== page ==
As Master Yoda might say, “Already know you that which you need.” The sonic “aesthetic” of Star Wars, as Borland puts it, “comes intuitively once you understand the nuts and bolts of what Ben did. They’re all natural, believable, real sounds. It’s not like you just go to a synthesizer and dial a bunch of nobs to make a TIE fighter. That’s an elephant roaring. Star Wars sound design is about finding the right sounds and using them or combining them in unorthodox ways as opposed to creating something out of thin air.”
The legacy of Star Wars sound design is not only evident in the recordings themselves, but in their original creators who still work at the company, like sound designer Gary Rydstrom, Randy Thom, or Ben Burtt himself. “We have all of these people just walking down the hall,” Dupre comments. “They each have many Academy Awards and they’re all so humble. It’s a relatively small place and we’re all here for the same reason.” Rydstrom even generously took a moment to listen in with Dupre as she worked on the opening to Kenobi’s Part III.
Dupre had her first opportunity to work on Star Wars as a mixer on projects like Star Wars Resistance, Star Wars: The Clone Wars, and Star Wars: Visions (“The Duel”) while Borland, who initially trained as a foley recordist, worked on an episode of Star Wars: The Clone Wars before sound editing on Star Wars: The Last Jedi and The Mandalorian, among others. Both, along with their fellow crew members, have spent recent years adjusting to the workload and pace of episodic series. “We’ve slowly and surely figured out a system of ‘How do you pull off a six-hour movie in three months?’” as Borland says.
Together with their fellow Skywalker Sound crew members, Dupre and Borland worked under the supervision of series director Deborah Chow, who Borland describes as “very proactive with the sound.” Chow “wasn’t caught up with how something would sound,” he continues, “but was focused on the character and the emotion. She knew what she wanted each character to be, and that was very helpful. It empowers you to bring your own skillset to the table. She communicates clearly how she wants it to feel, which is great because we don’t necessarily have a vocabulary for sound. When NED-B dies, she wanted the sounds to feel sad.” (Borland also adds that the sounds for NED-B’s movements originated from a bread maker, similar to the seat and antenna motors used for C-3PO and R2-D2.)
Above: NED-B servo movement effects from Obi-Wan Kenobi
During their earliest work on the series, Chow consulted with Borland about the concept for Princess Leia’s companion droid, L0-LA59, known as Lola. “She didn’t even pitch the entire show to me,” he says, “but just said, ‘There’s a little girl and she’s going to have this droid that’s like a toy or companion. This would be the baby version of R2-D2.’”
The final sound for Lola included fragments of Borland’s own voice as well as his five-year-old daughter’s. “I’ve manipulated it to make it sound like beeps and boops,” he says with pride. “That’s my daughter saying ‘May the Force be with you,’ but I’ve changed it so you can’t tell. The inspiration was Ben Burtt who used his own voice for R2-D2. The brilliance of Artoo is that he has a whole pallet of different sounds that don’t all sound alike, but when you put them together it’s Artoo.” As Borland attests, the heavy precedent of Burtt’s success makes creating new droid sounds one of the biggest challenges.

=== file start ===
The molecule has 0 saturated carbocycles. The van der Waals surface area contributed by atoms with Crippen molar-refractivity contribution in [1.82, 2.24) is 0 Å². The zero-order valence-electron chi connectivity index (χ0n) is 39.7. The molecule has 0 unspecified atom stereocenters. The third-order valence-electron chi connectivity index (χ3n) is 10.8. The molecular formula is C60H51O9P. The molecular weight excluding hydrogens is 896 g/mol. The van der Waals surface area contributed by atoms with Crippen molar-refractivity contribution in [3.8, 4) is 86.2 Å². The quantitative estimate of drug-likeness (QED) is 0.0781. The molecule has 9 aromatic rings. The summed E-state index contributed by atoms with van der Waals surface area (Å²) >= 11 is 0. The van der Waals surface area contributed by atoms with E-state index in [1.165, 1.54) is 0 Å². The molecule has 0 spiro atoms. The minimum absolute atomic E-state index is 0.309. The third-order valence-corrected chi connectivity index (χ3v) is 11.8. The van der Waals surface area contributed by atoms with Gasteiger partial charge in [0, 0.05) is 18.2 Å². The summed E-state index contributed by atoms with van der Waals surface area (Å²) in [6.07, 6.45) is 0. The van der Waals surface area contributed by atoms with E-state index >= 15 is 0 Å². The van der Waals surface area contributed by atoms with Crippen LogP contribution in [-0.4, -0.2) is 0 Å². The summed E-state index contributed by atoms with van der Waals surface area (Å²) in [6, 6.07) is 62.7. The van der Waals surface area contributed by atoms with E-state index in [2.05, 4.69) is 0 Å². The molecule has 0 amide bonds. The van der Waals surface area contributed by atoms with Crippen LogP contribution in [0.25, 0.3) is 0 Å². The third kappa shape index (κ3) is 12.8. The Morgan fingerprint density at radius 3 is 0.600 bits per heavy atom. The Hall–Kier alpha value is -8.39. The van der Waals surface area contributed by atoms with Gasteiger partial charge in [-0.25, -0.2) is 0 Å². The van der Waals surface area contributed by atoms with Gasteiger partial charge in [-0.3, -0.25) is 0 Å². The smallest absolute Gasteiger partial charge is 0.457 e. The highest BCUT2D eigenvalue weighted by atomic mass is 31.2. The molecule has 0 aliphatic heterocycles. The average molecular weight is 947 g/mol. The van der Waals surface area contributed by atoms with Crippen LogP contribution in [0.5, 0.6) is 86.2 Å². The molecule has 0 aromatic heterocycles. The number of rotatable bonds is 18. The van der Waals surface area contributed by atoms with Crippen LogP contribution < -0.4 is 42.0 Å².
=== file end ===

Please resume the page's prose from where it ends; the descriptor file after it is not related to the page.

Time and again, the sense of legacy at Skywalker Sound is palpable, both in the sound effects themselves and in the generations of artists who’ve created them. “Skywalker is just a great environment for learning and growing,” notes Borland, and Dupre adds that “you learn so much on every single project you work on.” For us listening in the audience, each new story in the galaxy far, far away is instantly familiar with the first few decibels of a ship’s engines, a blaster’s charge, or a creature’s roar.
Dupre and Borland’s Skywalker Sound colleagues on Obi-Wan Kenobi were supervising sound editors Matthew Wood and Trey Turner, re-recording mixers Scott Lewis and Bonnie Wild, sound effects editors Michael Levine, Kevin Bolen, and Tim Farrell, sound editor and re-recording mixer David Collins, foley editor Thom Brennan, ADR/dialogue editors Ryan Cota and Angela Ang, and foley artists Ronni Brown, Margie O’Malley, Sean England, and Andrea Gard. “We try to make it as collaborative as possible even though one mixer takes the lead on a specific episode,” notes Dupre. “They all play together as a cohesive story. There isn’t competition when it comes to the work. It’s a collaboration; it’s people dedicated to telling the best story possible and being true to the art form. It’s a dream to work with these people on a daily basis.”
Lucas O. Seastrom is a writer and historian at Lucasfilm. He grew up on a farm in California’s Central Valley and is a lifelong Star Wars and Indiana Jones fan.
Site tags: #StarWarsBlog, #ObiWanKenobi